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Alberta

Fighting Food Waste in 2021 – The Leftovers Foundation

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It’s 2021, and world hunger persists.  

Statistics show the global agricultural industry produces enough food to successfully feed the population of the entire planet. Yet, hundreds of millions of people in both developing and developed nations experience food insecurity and poverty every single day. Food waste represents a massive modern crisis. 

Food waste, not to be confused with food loss, refers specifically to edible items that are discarded, despite being completely fit for human consumption, following initial production stages such as harvest and transportation.
Between restaurant, retailer and household waste, massive amounts of edible food are wasted every single day, all around the globe. Despite much of this waste being avoidable, the fact remains that thousands of pounds of viable food travel from farms to landfills each year. From both a human interest and environmental perspective, food waste represents a crisis with significant consequences.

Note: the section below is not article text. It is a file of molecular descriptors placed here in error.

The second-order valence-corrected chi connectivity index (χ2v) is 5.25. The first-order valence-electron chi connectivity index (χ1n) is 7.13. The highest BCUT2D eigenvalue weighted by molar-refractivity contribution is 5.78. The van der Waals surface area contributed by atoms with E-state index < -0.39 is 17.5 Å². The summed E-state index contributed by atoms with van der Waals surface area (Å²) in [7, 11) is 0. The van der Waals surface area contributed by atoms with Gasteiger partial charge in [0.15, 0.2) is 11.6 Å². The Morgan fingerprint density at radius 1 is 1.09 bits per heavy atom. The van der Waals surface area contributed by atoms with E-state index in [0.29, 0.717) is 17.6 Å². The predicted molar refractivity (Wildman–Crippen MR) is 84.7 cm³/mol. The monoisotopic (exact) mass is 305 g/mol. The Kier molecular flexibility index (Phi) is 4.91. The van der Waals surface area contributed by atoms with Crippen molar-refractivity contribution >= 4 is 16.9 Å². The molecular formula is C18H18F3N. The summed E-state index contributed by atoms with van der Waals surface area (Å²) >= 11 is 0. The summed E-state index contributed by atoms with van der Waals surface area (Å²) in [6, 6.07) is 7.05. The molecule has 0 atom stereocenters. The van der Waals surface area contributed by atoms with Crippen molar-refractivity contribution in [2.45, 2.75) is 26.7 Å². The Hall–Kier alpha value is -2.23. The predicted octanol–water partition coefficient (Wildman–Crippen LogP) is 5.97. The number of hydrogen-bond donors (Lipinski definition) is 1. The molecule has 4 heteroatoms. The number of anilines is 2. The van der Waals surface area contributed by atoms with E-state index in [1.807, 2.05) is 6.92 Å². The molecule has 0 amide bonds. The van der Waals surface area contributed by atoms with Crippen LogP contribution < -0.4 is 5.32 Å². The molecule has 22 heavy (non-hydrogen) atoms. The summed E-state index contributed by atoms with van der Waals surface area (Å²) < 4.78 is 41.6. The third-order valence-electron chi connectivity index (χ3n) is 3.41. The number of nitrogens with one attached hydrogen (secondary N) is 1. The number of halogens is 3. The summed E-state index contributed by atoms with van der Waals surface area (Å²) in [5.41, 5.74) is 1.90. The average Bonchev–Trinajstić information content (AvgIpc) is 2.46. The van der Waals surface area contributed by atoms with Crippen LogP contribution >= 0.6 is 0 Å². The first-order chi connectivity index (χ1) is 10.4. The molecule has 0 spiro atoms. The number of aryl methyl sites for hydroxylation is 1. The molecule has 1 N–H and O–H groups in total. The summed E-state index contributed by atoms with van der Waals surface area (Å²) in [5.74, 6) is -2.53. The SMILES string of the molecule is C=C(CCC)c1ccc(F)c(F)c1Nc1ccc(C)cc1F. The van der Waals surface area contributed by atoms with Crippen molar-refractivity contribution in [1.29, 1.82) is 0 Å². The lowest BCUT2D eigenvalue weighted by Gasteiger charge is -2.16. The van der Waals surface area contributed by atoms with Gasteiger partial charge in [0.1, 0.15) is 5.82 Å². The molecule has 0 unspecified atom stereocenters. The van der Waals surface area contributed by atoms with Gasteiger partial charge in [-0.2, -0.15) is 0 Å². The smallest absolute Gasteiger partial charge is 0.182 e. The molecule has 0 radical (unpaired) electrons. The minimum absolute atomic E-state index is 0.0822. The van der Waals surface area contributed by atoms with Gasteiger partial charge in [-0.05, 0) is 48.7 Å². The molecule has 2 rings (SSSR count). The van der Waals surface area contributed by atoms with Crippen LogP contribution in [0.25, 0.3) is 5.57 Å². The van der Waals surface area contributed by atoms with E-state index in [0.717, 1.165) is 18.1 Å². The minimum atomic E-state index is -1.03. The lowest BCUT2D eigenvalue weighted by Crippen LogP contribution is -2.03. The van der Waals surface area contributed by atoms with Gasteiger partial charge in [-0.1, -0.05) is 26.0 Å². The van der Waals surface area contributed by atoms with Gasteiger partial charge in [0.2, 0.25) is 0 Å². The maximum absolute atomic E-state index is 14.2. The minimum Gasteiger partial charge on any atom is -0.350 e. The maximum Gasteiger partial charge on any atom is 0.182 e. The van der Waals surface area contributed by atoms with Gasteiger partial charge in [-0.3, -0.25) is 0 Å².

According to a 2018 report on Global Food Waste and its Environmental Impact, “An estimated 1.3 billion tonnes of food is wasted globally each year, one third of all food produced for human consumption.”

A 2019 Technical Report on The Avoidable Crisis of Food Waste by Second Harvest highlights that in Canada alone, the annual avoidable food loss and waste totals 11.2 million metric tonnes, reaching a total value of $49.5 billion. According to the report, this amount “equates to 3% of Canada’s 2016 GDP and would feed every person living in Canada for almost 5 months” (6). 

In addition to harming the community, food waste negatively impacts the environment by creating a massive drain on existing resources without reason. “When edible items are discarded, it’s not just food that is wasted. Consider all the resources required to bring food from the farm to your table: water for irrigation, land for planting, fuel for powering harvest and transport vehicles … when restaurant owners fill their rubbish bins with uneaten meals, all those resources are essentially wasted” (1).